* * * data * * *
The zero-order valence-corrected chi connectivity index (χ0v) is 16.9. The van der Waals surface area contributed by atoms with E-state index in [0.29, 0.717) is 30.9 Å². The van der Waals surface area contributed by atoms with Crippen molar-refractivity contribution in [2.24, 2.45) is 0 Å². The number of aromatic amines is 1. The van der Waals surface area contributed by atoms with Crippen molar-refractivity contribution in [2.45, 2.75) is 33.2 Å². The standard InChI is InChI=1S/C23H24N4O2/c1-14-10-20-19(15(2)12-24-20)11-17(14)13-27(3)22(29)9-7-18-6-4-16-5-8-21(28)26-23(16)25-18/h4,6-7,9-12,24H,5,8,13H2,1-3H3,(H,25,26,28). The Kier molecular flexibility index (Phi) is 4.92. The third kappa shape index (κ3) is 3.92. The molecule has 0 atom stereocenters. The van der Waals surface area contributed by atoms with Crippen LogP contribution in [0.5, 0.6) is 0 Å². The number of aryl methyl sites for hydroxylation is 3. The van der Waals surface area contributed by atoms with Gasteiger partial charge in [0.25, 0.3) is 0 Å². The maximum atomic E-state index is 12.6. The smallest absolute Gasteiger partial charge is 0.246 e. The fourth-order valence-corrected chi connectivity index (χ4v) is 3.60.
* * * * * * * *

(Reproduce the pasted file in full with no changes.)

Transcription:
The zero-order valence-corrected chi connectivity index (χ0v) is 16.9. The van der Waals surface area contributed by atoms with E-state index in [0.29, 0.717) is 30.9 Å². The van der Waals surface area contributed by atoms with Crippen molar-refractivity contribution in [2.24, 2.45) is 0 Å². The number of aromatic amines is 1. The van der Waals surface area contributed by atoms with Crippen molar-refractivity contribution in [2.45, 2.75) is 33.2 Å². The standard InChI is InChI=1S/C23H24N4O2/c1-14-10-20-19(15(2)12-24-20)11-17(14)13-27(3)22(29)9-7-18-6-4-16-5-8-21(28)26-23(16)25-18/h4,6-7,9-12,24H,5,8,13H2,1-3H3,(H,25,26,28). The Kier molecular flexibility index (Phi) is 4.92. The third kappa shape index (κ3) is 3.92. The molecule has 0 atom stereocenters. The van der Waals surface area contributed by atoms with Crippen LogP contribution in [0.5, 0.6) is 0 Å². The number of aryl methyl sites for hydroxylation is 3. The van der Waals surface area contributed by atoms with Gasteiger partial charge in [0.25, 0.3) is 0 Å². The maximum atomic E-state index is 12.6. The smallest absolute Gasteiger partial charge is 0.246 e. The fourth-order valence-corrected chi connectivity index (χ4v) is 3.60.